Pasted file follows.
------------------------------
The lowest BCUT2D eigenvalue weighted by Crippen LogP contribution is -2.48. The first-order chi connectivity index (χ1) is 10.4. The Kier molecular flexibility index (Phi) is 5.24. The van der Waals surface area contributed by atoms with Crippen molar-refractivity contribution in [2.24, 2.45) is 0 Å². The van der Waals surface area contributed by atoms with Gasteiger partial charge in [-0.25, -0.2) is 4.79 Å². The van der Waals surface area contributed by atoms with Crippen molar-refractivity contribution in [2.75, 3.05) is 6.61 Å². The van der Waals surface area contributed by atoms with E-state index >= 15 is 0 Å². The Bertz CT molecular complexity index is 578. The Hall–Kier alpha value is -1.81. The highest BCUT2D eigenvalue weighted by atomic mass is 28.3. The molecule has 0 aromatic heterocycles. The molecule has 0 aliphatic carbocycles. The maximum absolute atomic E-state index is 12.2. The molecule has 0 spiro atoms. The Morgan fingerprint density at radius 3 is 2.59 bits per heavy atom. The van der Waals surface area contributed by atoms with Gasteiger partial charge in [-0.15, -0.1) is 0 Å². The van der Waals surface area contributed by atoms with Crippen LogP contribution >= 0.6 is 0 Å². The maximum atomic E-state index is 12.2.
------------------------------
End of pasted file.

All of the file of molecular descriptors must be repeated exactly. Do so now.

The lowest BCUT2D eigenvalue weighted by Crippen LogP contribution is -2.48. The first-order chi connectivity index (χ1) is 10.4. The Kier molecular flexibility index (Phi) is 5.24. The van der Waals surface area contributed by atoms with Crippen molar-refractivity contribution in [2.24, 2.45) is 0 Å². The van der Waals surface area contributed by atoms with Gasteiger partial charge in [-0.25, -0.2) is 4.79 Å². The van der Waals surface area contributed by atoms with Crippen molar-refractivity contribution in [2.75, 3.05) is 6.61 Å². The van der Waals surface area contributed by atoms with E-state index >= 15 is 0 Å². The Bertz CT molecular complexity index is 578. The Hall–Kier alpha value is -1.81. The highest BCUT2D eigenvalue weighted by atomic mass is 28.3. The molecule has 0 aromatic heterocycles. The molecule has 0 aliphatic carbocycles. The maximum absolute atomic E-state index is 12.2. The molecule has 0 spiro atoms. The Morgan fingerprint density at radius 3 is 2.59 bits per heavy atom. The van der Waals surface area contributed by atoms with Gasteiger partial charge in [-0.15, -0.1) is 0 Å². The van der Waals surface area contributed by atoms with Crippen LogP contribution >= 0.6 is 0 Å². The maximum atomic E-state index is 12.2.